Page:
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Topics - Metal POWER!

Interzone / Traditional Indian music
« on: August 01, 2009, 01:11:35 PM »
Traditional Indian music also has a long tradition of being a meditative practice, or having a meditative component.

I would be interested in finding some of this!

Metal / Allies
« on: July 10, 2009, 03:19:36 PM »
Elitists promoting classical, or what they would call "art music".


"So what's wrong with Pop 'Music'?

Musically speaking, nearly everything."

"Isn't your campaign political?

Yes. Musoc.org opposes the way neoliberalism global consumer-capitalism and postmodernism mould and blight culture, especially with regard to music."

Interzone / The Bible as an environmentalist text
« on: June 13, 2009, 11:39:37 AM »
A little observation.

After God created vegetation:

"And God saw that it was good."

After God created fish, birds and suchlike:

"And God saw that it was good."

After God created beasts of the earth:

"And God saw that it was good."

After God created humans, he tells us we can do whatever we want and then says:

"And God saw everything that he had made, and behold, it was very good."

Metal / Favourite metal techniques
« on: April 18, 2009, 05:00:20 PM »
Mine is the trance-inducing-sub-riff. For two good examples see the opening track on Programmed Cell Death's 2007 promo and Mayhem's classic "Freezing Moon".

Just before the 3 minute mark of Freezing Moon we hear the relevant riff, played by Varg's bass as a short prelude to the guitar's turn. The trance-inducing-sub-riff sometimes comes to prominence, but mainly it lies just under the surface allowing the other instruments and vocalist to progress and vary themselves on top of it, often without any dynamic change itself for minutes on end. No idea why, but I really enjoy this kind of layering: my attention is caught by the play of the other instruments whilst the other riff haunts the entire piece if ever my concentration falters or switches. Am looking for more recommendations of this technique!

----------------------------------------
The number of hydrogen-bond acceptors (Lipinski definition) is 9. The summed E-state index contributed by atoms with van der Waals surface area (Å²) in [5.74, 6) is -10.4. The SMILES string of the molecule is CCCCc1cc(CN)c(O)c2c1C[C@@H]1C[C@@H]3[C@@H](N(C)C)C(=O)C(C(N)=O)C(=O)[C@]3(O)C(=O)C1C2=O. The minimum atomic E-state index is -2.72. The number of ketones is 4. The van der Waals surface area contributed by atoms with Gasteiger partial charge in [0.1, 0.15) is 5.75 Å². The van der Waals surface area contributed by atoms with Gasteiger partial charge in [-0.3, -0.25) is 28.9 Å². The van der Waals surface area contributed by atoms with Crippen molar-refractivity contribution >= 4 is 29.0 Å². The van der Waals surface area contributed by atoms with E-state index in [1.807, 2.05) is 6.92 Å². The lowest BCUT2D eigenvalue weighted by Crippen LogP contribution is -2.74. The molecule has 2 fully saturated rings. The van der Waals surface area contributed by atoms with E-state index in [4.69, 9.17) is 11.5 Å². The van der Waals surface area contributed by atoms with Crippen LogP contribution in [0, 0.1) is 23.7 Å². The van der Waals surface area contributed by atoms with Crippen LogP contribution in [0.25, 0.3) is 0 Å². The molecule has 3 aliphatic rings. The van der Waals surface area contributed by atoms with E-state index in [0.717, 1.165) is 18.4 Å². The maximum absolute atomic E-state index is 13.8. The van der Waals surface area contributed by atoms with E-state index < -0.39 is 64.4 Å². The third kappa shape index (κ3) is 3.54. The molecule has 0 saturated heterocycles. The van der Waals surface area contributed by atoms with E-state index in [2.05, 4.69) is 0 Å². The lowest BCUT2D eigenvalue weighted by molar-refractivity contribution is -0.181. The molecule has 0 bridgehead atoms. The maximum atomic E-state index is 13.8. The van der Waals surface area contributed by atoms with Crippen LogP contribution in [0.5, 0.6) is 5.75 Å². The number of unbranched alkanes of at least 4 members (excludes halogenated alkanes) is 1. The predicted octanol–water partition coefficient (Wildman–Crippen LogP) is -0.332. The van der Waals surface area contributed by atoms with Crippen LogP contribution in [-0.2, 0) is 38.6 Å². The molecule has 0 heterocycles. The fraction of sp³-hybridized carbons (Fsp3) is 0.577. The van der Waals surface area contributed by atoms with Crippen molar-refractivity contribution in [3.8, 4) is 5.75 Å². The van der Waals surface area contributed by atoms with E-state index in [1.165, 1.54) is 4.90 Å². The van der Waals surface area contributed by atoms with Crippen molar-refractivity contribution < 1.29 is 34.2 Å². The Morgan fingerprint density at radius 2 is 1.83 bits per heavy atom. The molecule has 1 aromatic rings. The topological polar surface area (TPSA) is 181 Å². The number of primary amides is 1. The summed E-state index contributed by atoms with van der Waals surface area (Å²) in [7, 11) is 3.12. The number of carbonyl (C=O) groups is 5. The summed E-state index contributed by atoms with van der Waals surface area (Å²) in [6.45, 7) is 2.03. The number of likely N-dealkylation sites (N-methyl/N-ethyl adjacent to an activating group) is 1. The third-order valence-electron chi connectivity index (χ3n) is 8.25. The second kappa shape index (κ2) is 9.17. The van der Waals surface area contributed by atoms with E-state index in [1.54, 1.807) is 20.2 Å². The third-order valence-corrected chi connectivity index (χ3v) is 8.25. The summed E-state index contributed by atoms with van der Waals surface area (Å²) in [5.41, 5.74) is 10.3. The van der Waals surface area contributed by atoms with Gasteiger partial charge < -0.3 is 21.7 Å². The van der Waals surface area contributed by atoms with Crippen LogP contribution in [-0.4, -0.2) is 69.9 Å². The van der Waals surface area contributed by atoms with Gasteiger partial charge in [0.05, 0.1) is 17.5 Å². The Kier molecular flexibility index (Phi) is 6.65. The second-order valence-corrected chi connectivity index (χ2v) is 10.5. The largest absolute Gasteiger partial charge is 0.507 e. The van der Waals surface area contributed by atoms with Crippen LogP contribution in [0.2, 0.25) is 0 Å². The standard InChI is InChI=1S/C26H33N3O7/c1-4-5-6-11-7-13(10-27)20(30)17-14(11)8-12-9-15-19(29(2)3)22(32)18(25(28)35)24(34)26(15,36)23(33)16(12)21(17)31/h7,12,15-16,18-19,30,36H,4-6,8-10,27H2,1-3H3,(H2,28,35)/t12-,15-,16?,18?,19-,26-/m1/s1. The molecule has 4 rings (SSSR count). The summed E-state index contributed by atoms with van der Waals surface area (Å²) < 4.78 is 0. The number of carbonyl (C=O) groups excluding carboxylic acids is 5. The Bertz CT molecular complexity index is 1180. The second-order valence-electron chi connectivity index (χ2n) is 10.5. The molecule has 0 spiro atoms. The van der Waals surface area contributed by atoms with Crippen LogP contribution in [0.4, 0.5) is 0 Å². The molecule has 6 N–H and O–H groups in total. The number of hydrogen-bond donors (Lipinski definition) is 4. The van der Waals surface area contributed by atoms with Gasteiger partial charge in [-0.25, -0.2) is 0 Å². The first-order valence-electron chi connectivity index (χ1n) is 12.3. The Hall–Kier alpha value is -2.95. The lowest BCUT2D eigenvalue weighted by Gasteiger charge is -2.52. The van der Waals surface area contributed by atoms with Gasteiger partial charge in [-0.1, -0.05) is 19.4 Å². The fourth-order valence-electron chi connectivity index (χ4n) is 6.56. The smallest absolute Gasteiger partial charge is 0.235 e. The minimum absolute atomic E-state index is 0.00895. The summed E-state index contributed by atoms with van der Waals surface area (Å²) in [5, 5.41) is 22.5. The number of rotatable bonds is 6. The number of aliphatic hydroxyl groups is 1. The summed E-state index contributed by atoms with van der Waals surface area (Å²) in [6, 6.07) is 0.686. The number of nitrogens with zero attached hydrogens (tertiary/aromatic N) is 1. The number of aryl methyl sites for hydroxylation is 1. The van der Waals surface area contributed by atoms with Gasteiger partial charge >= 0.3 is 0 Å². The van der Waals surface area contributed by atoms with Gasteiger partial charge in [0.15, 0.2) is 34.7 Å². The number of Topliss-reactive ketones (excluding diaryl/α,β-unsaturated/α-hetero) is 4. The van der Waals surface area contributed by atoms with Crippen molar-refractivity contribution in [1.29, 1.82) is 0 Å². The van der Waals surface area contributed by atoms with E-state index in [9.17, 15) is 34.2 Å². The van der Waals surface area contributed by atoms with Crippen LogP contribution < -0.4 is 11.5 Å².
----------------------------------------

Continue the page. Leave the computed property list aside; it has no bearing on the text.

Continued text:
Metal / Metal is not depressing
« on: February 09, 2009, 02:44:30 PM »
The stage of metal has always portrayed the destruction of the self and the transcendence of life's trivialities. It does not pander to emotional frailty, it does not appeal to the weak who can constantly have their vulnerable heartstrings/ego tugged on much more easily with - coincidentally - simplistic music. It does not depress the listener.

Take Darkthrone for example. I haven't listened to their latest stuff, but if it isn't metal anymore then it probably has taken on this trait to some degree. Transilvanian Hunger did not at all.

Interzone / Wolves In The Throne Room - Malevolent Grain review
« on: February 04, 2009, 09:28:28 AM »

Interzone / Experience and music
« on: February 04, 2009, 06:28:32 AM »
From a pompous sounding opening in my ambient topic:

"Music is collection of sounds sentiently structured and forming a distilled interpretation, that makes you aware of feelings you have experienced before."

I believe in this, and so it follows that I can deduce the following:

1. That specific music types can attract similarly specific types of people, collectively holding more consistent values and experience than in the general population, if the groups love of the music is genuine and sincere.

2. Metal music and classical music attract higher types of people, because the kind of prior experience required is not vapid and popularly ubiquitous, but requires some form of erudition.

3. Ambient music attracts posers who prefer to sit inside all day, listening to artificial atmosphere through expensive headphones.

Interzone / Why ambient "music" is bad
« on: February 02, 2009, 09:30:00 AM »
Music is collection of sounds sentiently structured and forming a distilled interpretation, that makes you aware of feelings you have experienced before. Therefore, conducting a serene audience with nature by experiencing it first hand out in the wild is not music if it occurs that there are accompanying sounds surrounding you. Enchanting and humbling, but it isn't music.

Great composers realised this, so when Ralph Vaughan Williams created his pastoral symphony, he did not go out into the wild and just transcribe into notation the sound of the wind and the river. He would have composed what he felt, or how he interpreted the world and its "ambience".

Purveyors of ambient music get this wrong by trying to directly compose what isn't music, or in more presumptuous language, trying to replace what reality already offers.

I stood watching this view for around 20 minutes. A fluctuating drone of distant traffic was on the left. A river babbling over a fallen tree was on my right. Sparse birdsong was behind me. Sometimes a plane passed overhead, and I wondered if any of the passengers were watching this same view.

The problem of replacing nature for something humanly introspective is not only ambient music's major fault.